JEFFERSON CITY, Mo. – The week of September 17-22 has been dominated by protests in St. Louis over the verdict that found Jason Stockley, a former St. Louis police officer, not responsible for the death of Anthony Lamar Smith. The verdict, announced on Friday, inspired protests which have required much of the Governor’s focus. Later in the week, he was able to make a handful of gubernatorial appointments and welcome the Taiwanese Agricultural delegation to Missouri.
Since the judicial decision on Friday, Greitens’ campaign promise for “peace by the second night,” was put to the test. Late Saturday night – technically Sunday morning – he tweeted a video captured by KMOV 4 News of several police officers carrying away one man. His comments reflected his tough-talk since the decision, echoing his little tolerance for vandalism.
Saturday, some criminals broke windows & thought they’d get away. They were wrong. Officers caught ‘em, cuffed ‘em, and threw ‘em in jail. pic.twitter.com/DwBwkApPUl
— Eric Greitens (@EricGreitens) September 17, 2017
Hours later, he repeated his message on Facebook, repeating his tweet and shamed previous leaders for allowing protestors to start fires and break windows. He announced on Facebook that since he was in office, he was not going to permit vandalism in protests. Finally, Governor Greitens issued a message to criminals reading his post on social media, saying, “Criminals, listen up: you break a window, you’re going to be behind bars. It’s that simple.”
Later that same day, he honored the death of Dr. Christopher Bosche and ordered that flags in St. Louis be flown at half-staff for the following Monday. Bosche died of cancer 16 years and one day after his service in New York following the terrorist attacks on 9/11. He was a member of the Ohio 1 Disaster Medical Assistance Team and then as a member of Missouri Task Force 1, where he was deployed to respond to disasters from Hurricane Katrina, a tornado in Joplin, and Hurricane Sandy.
“Chris Bosche dedicated his life to saving others—both as an emergency room physician and through his more than 20 years of medical work with the fire service,” Gretiens said. “We are tremendously grateful for dedicated lifesavers like Chris who sacrifice so much to serve their fellow citizens.”
On Monday, he posted on Facebook again attempting to talk to vandals. He also praised the efforts made by police to make over 120 arrests on Sunday night. The arrests were made en masse after police had asked the crowd to disperse. One of arrests was of Mike Faulk, a journalist from the St. Louis Post-Dispatch, who was covering the protest. He was arrested despite his media credentials and suffered injuries to both his legs, back, and wrist. While he was bound by zip ties, he was then sprayed in the face by a stinging substance by police, who then searched the contents of his phone, according to the attorney representing the Post-Dispatch.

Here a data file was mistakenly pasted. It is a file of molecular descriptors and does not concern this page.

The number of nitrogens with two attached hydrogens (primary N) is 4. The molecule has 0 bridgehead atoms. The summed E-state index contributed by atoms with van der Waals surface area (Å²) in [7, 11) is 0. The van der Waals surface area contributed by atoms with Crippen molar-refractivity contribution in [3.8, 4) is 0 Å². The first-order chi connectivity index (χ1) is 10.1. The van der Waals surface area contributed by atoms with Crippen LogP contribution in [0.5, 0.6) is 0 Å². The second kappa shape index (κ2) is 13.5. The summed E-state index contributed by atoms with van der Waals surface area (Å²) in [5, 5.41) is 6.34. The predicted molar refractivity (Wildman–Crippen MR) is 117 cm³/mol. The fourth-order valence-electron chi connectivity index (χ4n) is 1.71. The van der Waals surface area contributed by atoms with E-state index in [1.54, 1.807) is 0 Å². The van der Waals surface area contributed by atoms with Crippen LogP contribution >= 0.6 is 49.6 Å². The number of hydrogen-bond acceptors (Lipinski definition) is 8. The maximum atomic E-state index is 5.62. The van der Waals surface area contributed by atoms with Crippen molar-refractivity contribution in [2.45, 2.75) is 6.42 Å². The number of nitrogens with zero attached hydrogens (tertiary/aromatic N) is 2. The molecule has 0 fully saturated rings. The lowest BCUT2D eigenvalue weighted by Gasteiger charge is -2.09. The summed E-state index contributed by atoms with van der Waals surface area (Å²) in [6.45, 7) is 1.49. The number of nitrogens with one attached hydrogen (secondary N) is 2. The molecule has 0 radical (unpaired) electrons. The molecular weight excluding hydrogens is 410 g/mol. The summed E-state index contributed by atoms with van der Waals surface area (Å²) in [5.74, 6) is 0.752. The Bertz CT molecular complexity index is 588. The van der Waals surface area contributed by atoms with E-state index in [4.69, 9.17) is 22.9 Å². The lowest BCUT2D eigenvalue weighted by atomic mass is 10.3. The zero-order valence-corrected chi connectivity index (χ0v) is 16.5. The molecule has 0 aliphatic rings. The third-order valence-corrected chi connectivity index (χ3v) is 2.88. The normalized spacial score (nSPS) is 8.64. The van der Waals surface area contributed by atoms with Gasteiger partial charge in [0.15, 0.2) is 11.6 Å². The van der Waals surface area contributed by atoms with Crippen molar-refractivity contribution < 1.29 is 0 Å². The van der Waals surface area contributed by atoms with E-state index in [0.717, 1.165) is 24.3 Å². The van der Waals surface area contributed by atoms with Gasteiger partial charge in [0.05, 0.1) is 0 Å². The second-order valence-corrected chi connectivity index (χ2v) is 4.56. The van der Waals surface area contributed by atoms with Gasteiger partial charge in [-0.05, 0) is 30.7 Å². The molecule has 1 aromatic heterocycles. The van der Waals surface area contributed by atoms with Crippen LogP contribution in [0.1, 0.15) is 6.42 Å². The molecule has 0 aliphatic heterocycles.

“Don’t throw bricks at police. Don’t throw rocks through windows,” Greitens’ post said. “If you’re with criminals and vandals and the police ask you to leave repeatedly, then do so. Pretty simple. Some people still refuse to listen.” He added, “Last night, over 120 arrests were made. St. Louis and the state of Missouri are proud of our law enforcement officers. They’re keeping us safe.”
On Tuesday, he posted on Facebook again praising St. Louis law enforcement seemingly wanting to ensure his social media followers were aware of the work that the police were doing. Greitens highlighted their work, emphasizing their long hours and absence from their families, and evoked war-time imagery. He says he met with officers and their families and offered food to them. At the end of his post, he asked for his followers to donate to the St. Louis Police Foundation.
On Wednesday, he and his wife welcomed the Taiwanese Agricultural delegation to the Governor’s Mansion. The delegation has been traveling the United States to discuss multimillion dollar agricultural trade deals with specific states. The Taiwanese and Iowan government have agreed to a $2.8 billion dollar deal over the course of two years to purchase corn, soybeans, and wheat. On Thursday, Idaho agreed to $576 million deal. On Friday, Secretary of State Jay Ashcroft and Agriculture Director Chris Chinn signed a letter of intent to purchase soybeans, corn, and other feed grain products, estimated to be over $1.05 billion and as much as $2.3 billion by 2019.
Later that day, he appointed Rep. Paul Fitzwater to the Board of Probation and Parole, filling one of two vacancies on the board. To be on the board, Fitzwater resigned from the Missouri House. While serving on the House, he was the Chair of the Corrections and Public Institution Committee.
“We are excited to have Paul join the Board of Probation and Parole, and for the experience he brings as Chairman of the Corrections and Public Institution Committee,” Grietens said in a press release, “While he will be missed in the legislature, I know he will serve our state with great integrity.”
On Friday, the Governor appointed Bob Brinkmann and Terry Ecker to the State Highways and Transportation Commission. Brinkmann is the CEO of R.G. Brinkmann Company, a construction management and general contracting company. Ecker, the president of Ecker Farms Inc., served as Agriculture Liaison for Congressman Sam Graves’ Office.